Ever since Facebook was born, social media platforms have become an integral part of our daily lives. And one common element among almost all these social media platforms is (#) hashtags.
The hashtag (#) was invented by Chris Messina in August 2007.
And last week, I had the opportunity to interview Chris Messina, who is now popularly known as the Hashtag Inventor.
Before I share my interview, let’s quickly discuss who is Chris Messina and how the idea of hashtag sparked in his mind.
Who is Chris Messina? [and History of Hashtag]
Prior to inventing the hashtag, Chris Messina was a product design consultant, working with a variety of global companies including Google where he worked as an Open Web Advocate.
Messina has also worked in Mozilla Firefox where he helped to design and build a social browser on top of Firefox.
Chris came up with the idea of the hashtag 12 years ago when he wanted to get people together who are as passionate as he is about technology.
The first hashtag he used was #barcamp on Twitter.
how do you feel about using # (pound) for groups. As in #barcamp [msg]?
— Chris Messina ＊Offline until 2/4 (@chrismessina) August 23, 2007
And soon, other people also started using hashtags.
For example, in October 2007, one of Chris’s friends were tweeting about the San Diego wild fire.
So, Chris asked his friend to add #sandiegofire to his tweet. And it didn’t take long for other people to start including the same hashtag in their tweets.
This was one of those moments where Chris realized that people are actually emulating his idea and a lot of people wanted to join global conversations using hashtags.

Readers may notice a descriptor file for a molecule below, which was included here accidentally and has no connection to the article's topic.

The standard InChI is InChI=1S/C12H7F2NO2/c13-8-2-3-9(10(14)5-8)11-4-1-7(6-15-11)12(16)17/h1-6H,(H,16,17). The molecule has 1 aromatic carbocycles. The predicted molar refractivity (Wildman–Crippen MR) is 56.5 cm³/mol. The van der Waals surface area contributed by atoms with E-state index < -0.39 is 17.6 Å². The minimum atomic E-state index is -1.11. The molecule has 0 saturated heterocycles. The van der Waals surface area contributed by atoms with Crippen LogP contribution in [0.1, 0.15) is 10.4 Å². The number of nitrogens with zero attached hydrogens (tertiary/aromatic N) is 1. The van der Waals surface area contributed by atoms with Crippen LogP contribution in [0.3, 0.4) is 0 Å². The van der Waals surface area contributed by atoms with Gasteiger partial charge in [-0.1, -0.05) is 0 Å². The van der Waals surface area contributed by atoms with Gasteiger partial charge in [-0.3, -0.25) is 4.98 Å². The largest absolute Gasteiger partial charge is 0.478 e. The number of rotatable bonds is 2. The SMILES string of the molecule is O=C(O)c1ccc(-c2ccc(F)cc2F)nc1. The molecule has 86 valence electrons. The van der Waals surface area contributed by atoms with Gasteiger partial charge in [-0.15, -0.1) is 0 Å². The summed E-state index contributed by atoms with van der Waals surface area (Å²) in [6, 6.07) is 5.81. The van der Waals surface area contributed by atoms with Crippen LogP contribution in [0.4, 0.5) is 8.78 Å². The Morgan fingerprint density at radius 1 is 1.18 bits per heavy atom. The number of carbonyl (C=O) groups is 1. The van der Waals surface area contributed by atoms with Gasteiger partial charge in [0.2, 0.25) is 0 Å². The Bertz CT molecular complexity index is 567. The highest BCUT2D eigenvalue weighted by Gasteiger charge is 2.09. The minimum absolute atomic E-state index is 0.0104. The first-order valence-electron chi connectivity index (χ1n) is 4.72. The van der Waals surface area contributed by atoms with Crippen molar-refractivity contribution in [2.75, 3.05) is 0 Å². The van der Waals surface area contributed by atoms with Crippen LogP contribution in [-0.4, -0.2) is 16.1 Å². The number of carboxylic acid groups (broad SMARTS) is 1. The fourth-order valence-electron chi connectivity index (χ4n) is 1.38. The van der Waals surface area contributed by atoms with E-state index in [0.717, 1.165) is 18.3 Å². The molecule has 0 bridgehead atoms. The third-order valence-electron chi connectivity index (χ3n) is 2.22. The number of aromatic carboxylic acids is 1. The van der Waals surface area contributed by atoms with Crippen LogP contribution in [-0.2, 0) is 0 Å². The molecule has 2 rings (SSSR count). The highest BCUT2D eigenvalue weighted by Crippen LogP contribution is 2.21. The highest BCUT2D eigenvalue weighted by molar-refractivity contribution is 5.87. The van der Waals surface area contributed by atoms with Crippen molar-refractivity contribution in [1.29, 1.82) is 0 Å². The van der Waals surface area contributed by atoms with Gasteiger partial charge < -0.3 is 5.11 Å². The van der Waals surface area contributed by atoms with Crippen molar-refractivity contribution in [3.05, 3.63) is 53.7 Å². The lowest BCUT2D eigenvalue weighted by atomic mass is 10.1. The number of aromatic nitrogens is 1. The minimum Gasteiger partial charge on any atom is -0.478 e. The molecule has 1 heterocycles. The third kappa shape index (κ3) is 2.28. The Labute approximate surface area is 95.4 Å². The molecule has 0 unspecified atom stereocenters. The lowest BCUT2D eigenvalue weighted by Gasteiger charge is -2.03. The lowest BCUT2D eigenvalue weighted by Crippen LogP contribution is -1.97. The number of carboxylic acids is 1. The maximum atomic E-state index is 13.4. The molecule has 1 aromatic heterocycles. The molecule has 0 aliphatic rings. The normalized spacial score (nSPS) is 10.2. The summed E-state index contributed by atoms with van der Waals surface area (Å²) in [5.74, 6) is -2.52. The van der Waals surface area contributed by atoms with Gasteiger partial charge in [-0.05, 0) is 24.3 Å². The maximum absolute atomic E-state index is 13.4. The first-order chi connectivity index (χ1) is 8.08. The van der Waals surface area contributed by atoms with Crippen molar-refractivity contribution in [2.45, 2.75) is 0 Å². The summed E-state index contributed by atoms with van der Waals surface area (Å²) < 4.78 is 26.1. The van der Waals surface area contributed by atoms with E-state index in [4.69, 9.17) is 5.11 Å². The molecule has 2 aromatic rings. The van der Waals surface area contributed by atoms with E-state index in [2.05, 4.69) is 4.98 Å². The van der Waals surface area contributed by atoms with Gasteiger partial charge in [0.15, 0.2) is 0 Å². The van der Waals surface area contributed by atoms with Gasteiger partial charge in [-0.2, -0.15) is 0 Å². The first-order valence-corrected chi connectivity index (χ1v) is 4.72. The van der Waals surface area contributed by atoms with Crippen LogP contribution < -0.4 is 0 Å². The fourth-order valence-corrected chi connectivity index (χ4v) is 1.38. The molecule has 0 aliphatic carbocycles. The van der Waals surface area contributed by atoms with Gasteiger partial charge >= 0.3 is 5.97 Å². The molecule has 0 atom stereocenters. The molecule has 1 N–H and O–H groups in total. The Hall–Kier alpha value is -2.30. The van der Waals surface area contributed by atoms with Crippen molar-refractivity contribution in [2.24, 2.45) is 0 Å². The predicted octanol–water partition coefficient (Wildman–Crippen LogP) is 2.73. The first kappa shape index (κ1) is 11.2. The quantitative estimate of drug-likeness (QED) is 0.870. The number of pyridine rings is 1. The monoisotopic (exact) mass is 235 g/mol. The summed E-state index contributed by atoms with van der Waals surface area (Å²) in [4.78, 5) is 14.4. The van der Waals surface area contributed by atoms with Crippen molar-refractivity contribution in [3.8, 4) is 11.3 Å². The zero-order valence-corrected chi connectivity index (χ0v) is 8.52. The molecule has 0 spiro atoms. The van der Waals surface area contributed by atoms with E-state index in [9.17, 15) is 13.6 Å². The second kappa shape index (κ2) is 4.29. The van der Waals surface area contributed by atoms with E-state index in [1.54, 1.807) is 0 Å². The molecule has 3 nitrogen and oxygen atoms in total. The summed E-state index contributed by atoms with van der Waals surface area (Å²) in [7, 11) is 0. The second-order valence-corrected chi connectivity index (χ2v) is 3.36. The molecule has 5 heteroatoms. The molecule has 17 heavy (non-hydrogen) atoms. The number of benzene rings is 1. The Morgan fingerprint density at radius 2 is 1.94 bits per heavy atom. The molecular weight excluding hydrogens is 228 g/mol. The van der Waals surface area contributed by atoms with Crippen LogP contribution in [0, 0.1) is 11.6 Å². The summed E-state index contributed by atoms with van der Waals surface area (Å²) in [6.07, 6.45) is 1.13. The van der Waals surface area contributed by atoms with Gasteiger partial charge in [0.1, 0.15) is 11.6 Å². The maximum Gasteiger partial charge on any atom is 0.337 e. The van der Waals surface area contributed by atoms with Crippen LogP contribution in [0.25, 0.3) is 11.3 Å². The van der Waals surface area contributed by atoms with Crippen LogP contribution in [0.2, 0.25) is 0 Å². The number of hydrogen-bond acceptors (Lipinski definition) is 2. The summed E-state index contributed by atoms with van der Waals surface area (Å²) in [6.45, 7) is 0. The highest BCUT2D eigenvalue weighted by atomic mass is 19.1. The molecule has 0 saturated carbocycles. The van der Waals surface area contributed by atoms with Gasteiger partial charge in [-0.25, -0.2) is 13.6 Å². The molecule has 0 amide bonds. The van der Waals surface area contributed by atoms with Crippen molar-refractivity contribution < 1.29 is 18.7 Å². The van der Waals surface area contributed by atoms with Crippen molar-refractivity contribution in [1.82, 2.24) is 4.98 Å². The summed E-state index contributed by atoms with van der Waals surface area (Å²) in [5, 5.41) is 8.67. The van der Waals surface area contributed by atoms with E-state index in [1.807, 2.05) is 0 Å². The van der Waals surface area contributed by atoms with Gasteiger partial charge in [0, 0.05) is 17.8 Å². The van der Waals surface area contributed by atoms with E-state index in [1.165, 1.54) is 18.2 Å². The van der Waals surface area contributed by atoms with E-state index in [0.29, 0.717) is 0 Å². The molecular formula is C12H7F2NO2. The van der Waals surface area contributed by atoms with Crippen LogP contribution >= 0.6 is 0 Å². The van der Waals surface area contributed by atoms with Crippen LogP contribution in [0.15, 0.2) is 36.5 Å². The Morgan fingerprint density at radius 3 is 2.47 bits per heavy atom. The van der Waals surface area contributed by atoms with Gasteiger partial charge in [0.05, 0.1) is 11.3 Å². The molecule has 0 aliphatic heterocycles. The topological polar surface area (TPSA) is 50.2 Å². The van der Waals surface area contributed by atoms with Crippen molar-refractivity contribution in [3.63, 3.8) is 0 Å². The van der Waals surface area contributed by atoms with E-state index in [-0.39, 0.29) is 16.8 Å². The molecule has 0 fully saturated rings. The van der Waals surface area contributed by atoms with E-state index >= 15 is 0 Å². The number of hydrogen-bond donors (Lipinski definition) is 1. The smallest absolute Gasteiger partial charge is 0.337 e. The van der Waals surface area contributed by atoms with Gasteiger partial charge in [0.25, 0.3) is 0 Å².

Highlights of my Interview with the Hashtag Inventor
So now that you know who is Chris Messina, and how did he invent the hashtag, let me share a few highlights of my interview with him.
Here are a couple of questions that Chris answered during the interview.
1) So Chris, everyone knows that you’re the inventor of #Hashtag but I want to know what was your life before that?
Chris: “Well, it wasn’t all that different, I guess, from what had been. And I said it, because, you know it took 7 to 10 years for the Hashtag to really become something that people cared about. And before that, I was mostly a design consultant. I worked on websites, web projects, web applications since 2007.”
“So, I was spending a lot of time thinking about the web and new great places for people to publish their ideas and share their experiences.”
“And I also worked in the Mozilla Firefox project and then I helped to build and design a browser on top of Firefox. That was a social browser.”
“And so all the things I was trying to do is think about how the web could be used for social interactions and social work.”
2) So, how exactly did the idea of hashtag come to your mind and why #Barcamp? Was there any specific reason?
Chris: “Yeah, I mean definitely. The Barcamp was an event model that me and some friends started in 2005 and the idea was just to get people together who are passionate about technology and passionate about all sorts of things to come together in a shared space.”
“You know, like I said, my semi-chaotic, semi-organized conference. The idea was to not actually have speakers planned beforehand, but whoever was there would become a speaker of the participants. And market itself was designed around this unconference model where you had a grid and it’s like a spreadsheet.”
“So the spreadsheet there was like times, there were rooms and people would just kind of come up with their topics and have conversations.”